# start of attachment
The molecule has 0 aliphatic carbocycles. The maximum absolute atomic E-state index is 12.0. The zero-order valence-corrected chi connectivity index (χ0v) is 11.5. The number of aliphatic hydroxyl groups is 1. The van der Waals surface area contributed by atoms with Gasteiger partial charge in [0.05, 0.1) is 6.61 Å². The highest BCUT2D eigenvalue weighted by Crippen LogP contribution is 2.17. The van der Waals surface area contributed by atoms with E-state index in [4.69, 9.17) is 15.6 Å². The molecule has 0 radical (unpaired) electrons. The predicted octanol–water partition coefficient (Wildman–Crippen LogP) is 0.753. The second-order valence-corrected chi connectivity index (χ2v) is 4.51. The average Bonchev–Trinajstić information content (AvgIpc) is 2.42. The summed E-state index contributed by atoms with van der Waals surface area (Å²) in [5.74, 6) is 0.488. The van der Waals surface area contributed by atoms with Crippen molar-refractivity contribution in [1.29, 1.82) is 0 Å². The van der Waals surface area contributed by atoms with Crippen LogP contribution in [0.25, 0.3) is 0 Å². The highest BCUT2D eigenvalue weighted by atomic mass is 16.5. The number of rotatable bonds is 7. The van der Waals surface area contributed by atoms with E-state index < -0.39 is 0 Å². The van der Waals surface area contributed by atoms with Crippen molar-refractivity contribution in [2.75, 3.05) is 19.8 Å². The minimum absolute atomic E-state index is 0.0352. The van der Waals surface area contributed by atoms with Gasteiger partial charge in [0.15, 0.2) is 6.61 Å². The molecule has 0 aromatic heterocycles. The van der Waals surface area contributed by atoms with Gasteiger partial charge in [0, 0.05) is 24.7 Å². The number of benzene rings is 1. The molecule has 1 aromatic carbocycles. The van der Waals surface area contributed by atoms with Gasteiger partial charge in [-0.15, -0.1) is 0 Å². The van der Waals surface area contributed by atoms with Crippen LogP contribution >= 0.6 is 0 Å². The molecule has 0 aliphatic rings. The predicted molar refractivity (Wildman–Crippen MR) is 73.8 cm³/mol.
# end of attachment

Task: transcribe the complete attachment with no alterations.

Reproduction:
The molecule has 0 aliphatic carbocycles. The maximum absolute atomic E-state index is 12.0. The zero-order valence-corrected chi connectivity index (χ0v) is 11.5. The number of aliphatic hydroxyl groups is 1. The van der Waals surface area contributed by atoms with Gasteiger partial charge in [0.05, 0.1) is 6.61 Å². The highest BCUT2D eigenvalue weighted by Crippen LogP contribution is 2.17. The van der Waals surface area contributed by atoms with E-state index in [4.69, 9.17) is 15.6 Å². The molecule has 0 radical (unpaired) electrons. The predicted octanol–water partition coefficient (Wildman–Crippen LogP) is 0.753. The second-order valence-corrected chi connectivity index (χ2v) is 4.51. The average Bonchev–Trinajstić information content (AvgIpc) is 2.42. The summed E-state index contributed by atoms with van der Waals surface area (Å²) in [5.74, 6) is 0.488. The van der Waals surface area contributed by atoms with Crippen molar-refractivity contribution in [1.29, 1.82) is 0 Å². The van der Waals surface area contributed by atoms with Crippen LogP contribution in [0.25, 0.3) is 0 Å². The highest BCUT2D eigenvalue weighted by atomic mass is 16.5. The number of rotatable bonds is 7. The van der Waals surface area contributed by atoms with E-state index < -0.39 is 0 Å². The van der Waals surface area contributed by atoms with Crippen molar-refractivity contribution in [2.75, 3.05) is 19.8 Å². The minimum absolute atomic E-state index is 0.0352. The van der Waals surface area contributed by atoms with Gasteiger partial charge in [0.15, 0.2) is 6.61 Å². The molecule has 0 aromatic heterocycles. The van der Waals surface area contributed by atoms with Gasteiger partial charge in [0, 0.05) is 24.7 Å². The number of benzene rings is 1. The molecule has 1 aromatic carbocycles. The van der Waals surface area contributed by atoms with Gasteiger partial charge in [-0.15, -0.1) is 0 Å². The van der Waals surface area contributed by atoms with Crippen LogP contribution >= 0.6 is 0 Å². The molecule has 0 aliphatic rings. The predicted molar refractivity (Wildman–Crippen MR) is 73.8 cm³/mol.